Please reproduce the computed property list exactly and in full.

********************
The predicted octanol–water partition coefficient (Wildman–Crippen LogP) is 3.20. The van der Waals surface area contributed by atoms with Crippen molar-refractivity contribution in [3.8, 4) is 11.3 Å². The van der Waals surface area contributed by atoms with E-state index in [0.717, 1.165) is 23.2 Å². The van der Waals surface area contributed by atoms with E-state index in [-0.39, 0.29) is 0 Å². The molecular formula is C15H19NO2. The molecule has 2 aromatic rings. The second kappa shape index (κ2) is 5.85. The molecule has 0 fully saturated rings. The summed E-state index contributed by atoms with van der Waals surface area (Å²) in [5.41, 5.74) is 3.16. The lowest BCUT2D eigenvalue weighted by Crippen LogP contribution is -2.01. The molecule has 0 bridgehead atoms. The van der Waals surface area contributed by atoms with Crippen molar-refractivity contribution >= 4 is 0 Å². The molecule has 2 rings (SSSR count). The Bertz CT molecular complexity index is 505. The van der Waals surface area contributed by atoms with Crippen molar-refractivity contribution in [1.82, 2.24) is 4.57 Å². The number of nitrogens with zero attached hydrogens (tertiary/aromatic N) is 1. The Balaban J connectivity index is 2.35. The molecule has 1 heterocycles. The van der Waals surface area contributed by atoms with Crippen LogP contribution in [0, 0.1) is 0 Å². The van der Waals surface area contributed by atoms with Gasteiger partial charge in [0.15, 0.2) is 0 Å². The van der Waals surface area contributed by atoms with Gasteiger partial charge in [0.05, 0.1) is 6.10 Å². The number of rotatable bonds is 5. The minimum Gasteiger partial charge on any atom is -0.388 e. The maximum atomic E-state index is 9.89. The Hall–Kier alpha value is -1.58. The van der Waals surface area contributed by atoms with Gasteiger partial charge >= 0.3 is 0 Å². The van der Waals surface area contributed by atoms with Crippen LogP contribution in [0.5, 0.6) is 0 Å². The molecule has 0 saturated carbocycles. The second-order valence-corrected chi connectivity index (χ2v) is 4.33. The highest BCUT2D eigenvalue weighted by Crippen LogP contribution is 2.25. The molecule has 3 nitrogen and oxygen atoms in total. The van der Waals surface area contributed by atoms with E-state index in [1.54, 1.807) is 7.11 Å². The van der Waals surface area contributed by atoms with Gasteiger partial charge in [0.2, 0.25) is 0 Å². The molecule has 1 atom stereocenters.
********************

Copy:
The predicted octanol–water partition coefficient (Wildman–Crippen LogP) is 3.20. The van der Waals surface area contributed by atoms with Crippen molar-refractivity contribution in [3.8, 4) is 11.3 Å². The van der Waals surface area contributed by atoms with E-state index in [0.717, 1.165) is 23.2 Å². The van der Waals surface area contributed by atoms with E-state index in [-0.39, 0.29) is 0 Å². The molecular formula is C15H19NO2. The molecule has 2 aromatic rings. The second kappa shape index (κ2) is 5.85. The molecule has 0 fully saturated rings. The summed E-state index contributed by atoms with van der Waals surface area (Å²) in [5.41, 5.74) is 3.16. The lowest BCUT2D eigenvalue weighted by Crippen LogP contribution is -2.01. The molecule has 0 bridgehead atoms. The van der Waals surface area contributed by atoms with Crippen molar-refractivity contribution >= 4 is 0 Å². The molecule has 2 rings (SSSR count). The Bertz CT molecular complexity index is 505. The van der Waals surface area contributed by atoms with Crippen molar-refractivity contribution in [1.82, 2.24) is 4.57 Å². The number of nitrogens with zero attached hydrogens (tertiary/aromatic N) is 1. The Balaban J connectivity index is 2.35. The molecule has 1 heterocycles. The van der Waals surface area contributed by atoms with Crippen LogP contribution in [0, 0.1) is 0 Å². The van der Waals surface area contributed by atoms with Gasteiger partial charge in [0.15, 0.2) is 0 Å². The van der Waals surface area contributed by atoms with Gasteiger partial charge in [0.05, 0.1) is 6.10 Å². The number of rotatable bonds is 5. The minimum Gasteiger partial charge on any atom is -0.388 e. The maximum atomic E-state index is 9.89. The Hall–Kier alpha value is -1.58. The van der Waals surface area contributed by atoms with Gasteiger partial charge >= 0.3 is 0 Å². The van der Waals surface area contributed by atoms with Crippen LogP contribution in [0.5, 0.6) is 0 Å². The molecule has 0 saturated carbocycles. The second-order valence-corrected chi connectivity index (χ2v) is 4.33. The highest BCUT2D eigenvalue weighted by Crippen LogP contribution is 2.25. The molecule has 3 nitrogen and oxygen atoms in total. The van der Waals surface area contributed by atoms with E-state index in [1.54, 1.807) is 7.11 Å². The van der Waals surface area contributed by atoms with Gasteiger partial charge in [0.2, 0.25) is 0 Å². The molecule has 1 atom stereocenters.